posted by Lyn Never at 5:36 PM on April 5, 2014

I will second Frank Mueller also, but with a caveat. I have really enjoyed some of his work but not on the Dark Tower series. For whatever reason, in those books, he uses the same. damned. inflection for every sentence, like they each need to follow precisely the same vocal arc in pitch and volume every time. I found weirdly monotonous and kinda off-putting. Though, of course, YMMV.
posted by darchildre at 6:51 PM on April 5, 2014

Sean Barrett has a goooorgeous deep, steady, buttery voice, and has recorded a ton of audiobooks on the 'moderately entertaining' range. I'm enjoying Paganini's Ghost.
posted by Erasmouse at 5:26 AM on April 6, 2014 [1 favorite]

William Langewiesche read his own book "Outlaw Sea" and I love his voice. (The material gets a wee bit heavy at the end, though.)
posted by wenestvedt at 7:52 AM on April 6, 2014 [1 favorite]

I'd recommend Stephen Fry. His voice is the pleasantest, quite deep, and I find his British accent soothing. I've listened to his reading of Harry Potter (the whole series) countless times, but it's not available on Audible. Hitchhiker's Guide to the Galaxy, his autobiography, and a couple of children's books are though.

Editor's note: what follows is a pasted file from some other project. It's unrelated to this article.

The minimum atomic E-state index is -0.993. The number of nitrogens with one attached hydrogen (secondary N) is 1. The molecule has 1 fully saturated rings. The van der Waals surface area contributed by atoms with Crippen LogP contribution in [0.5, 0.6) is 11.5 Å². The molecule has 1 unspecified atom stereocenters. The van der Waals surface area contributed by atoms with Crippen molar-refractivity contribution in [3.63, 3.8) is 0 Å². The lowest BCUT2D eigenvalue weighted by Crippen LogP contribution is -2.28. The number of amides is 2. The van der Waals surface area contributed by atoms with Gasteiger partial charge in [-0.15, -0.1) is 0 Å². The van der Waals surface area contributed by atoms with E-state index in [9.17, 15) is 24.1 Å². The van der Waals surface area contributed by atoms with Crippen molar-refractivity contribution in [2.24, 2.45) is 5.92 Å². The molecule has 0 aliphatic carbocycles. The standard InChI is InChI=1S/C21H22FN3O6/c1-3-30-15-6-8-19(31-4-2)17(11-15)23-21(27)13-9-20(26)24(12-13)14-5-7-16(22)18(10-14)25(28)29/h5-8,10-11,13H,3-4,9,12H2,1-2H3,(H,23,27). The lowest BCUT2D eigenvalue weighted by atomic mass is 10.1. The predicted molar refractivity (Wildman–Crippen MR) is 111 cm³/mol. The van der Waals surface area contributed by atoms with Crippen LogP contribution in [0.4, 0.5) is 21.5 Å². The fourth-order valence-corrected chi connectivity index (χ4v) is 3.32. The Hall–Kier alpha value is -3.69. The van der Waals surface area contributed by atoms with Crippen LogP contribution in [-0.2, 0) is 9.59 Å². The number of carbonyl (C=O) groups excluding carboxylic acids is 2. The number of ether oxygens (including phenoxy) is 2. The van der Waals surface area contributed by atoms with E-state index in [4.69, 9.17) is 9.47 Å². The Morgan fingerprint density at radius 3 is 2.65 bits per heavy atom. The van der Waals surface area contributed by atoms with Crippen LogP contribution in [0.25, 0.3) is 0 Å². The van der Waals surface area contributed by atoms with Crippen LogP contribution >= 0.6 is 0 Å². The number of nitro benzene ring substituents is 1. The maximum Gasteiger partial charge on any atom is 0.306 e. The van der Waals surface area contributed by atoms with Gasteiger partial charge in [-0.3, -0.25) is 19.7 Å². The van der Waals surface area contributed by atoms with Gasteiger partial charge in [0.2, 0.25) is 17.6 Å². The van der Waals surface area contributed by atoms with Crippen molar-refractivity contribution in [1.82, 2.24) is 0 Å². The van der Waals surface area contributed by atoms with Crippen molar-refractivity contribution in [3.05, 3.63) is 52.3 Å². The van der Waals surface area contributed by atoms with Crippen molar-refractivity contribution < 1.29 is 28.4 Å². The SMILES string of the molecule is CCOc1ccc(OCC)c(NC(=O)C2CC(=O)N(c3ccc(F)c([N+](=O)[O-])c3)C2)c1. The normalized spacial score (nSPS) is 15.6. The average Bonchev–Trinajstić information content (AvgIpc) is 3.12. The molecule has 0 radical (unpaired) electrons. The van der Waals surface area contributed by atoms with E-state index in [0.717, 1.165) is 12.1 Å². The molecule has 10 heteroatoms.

posted by moons in june at 3:49 PM on April 6, 2014 [1 favorite]

John Keating has this kind of voice.
posted by soelo at 10:16 AM on April 7, 2014

Right now, my fall-asleep reading is The Old Ways: A Journey on Foot, narrated by Robert MacFarlane. I couldn't tell you much of what the content of the book is, as MacFarlane's voice lulls me to sleep!
posted by telophase at 12:08 PM on April 7, 2014